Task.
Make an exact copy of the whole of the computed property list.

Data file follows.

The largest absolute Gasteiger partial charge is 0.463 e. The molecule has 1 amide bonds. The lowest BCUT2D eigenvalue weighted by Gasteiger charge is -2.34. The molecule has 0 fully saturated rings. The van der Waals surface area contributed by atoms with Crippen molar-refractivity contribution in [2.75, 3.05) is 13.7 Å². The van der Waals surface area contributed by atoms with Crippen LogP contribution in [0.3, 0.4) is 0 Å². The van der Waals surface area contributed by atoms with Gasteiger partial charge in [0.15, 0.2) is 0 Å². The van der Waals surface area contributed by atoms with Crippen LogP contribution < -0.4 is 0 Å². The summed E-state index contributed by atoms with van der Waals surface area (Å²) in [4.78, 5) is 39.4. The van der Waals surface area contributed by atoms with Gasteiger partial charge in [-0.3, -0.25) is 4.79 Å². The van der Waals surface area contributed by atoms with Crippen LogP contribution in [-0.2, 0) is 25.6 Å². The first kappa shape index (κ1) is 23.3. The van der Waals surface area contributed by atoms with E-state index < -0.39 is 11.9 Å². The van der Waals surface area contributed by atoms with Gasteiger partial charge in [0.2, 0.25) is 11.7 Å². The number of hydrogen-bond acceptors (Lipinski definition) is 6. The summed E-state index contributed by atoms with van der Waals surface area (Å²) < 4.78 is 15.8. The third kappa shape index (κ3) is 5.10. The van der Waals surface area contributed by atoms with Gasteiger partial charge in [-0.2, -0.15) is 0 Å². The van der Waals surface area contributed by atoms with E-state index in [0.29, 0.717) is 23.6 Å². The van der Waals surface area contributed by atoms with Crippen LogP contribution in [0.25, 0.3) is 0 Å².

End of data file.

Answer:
The largest absolute Gasteiger partial charge is 0.463 e. The molecule has 1 amide bonds. The lowest BCUT2D eigenvalue weighted by Gasteiger charge is -2.34. The molecule has 0 fully saturated rings. The van der Waals surface area contributed by atoms with Crippen molar-refractivity contribution in [2.75, 3.05) is 13.7 Å². The van der Waals surface area contributed by atoms with Crippen LogP contribution in [0.3, 0.4) is 0 Å². The van der Waals surface area contributed by atoms with Gasteiger partial charge in [0.15, 0.2) is 0 Å². The van der Waals surface area contributed by atoms with Crippen LogP contribution < -0.4 is 0 Å². The summed E-state index contributed by atoms with van der Waals surface area (Å²) in [4.78, 5) is 39.4. The van der Waals surface area contributed by atoms with Gasteiger partial charge in [-0.3, -0.25) is 4.79 Å². The van der Waals surface area contributed by atoms with Crippen LogP contribution in [-0.2, 0) is 25.6 Å². The first kappa shape index (κ1) is 23.3. The van der Waals surface area contributed by atoms with E-state index < -0.39 is 11.9 Å². The van der Waals surface area contributed by atoms with Gasteiger partial charge in [0.2, 0.25) is 11.7 Å². The number of hydrogen-bond acceptors (Lipinski definition) is 6. The summed E-state index contributed by atoms with van der Waals surface area (Å²) < 4.78 is 15.8. The third kappa shape index (κ3) is 5.10. The van der Waals surface area contributed by atoms with Gasteiger partial charge in [-0.2, -0.15) is 0 Å². The van der Waals surface area contributed by atoms with E-state index in [0.29, 0.717) is 23.6 Å². The van der Waals surface area contributed by atoms with Crippen LogP contribution in [0.25, 0.3) is 0 Å².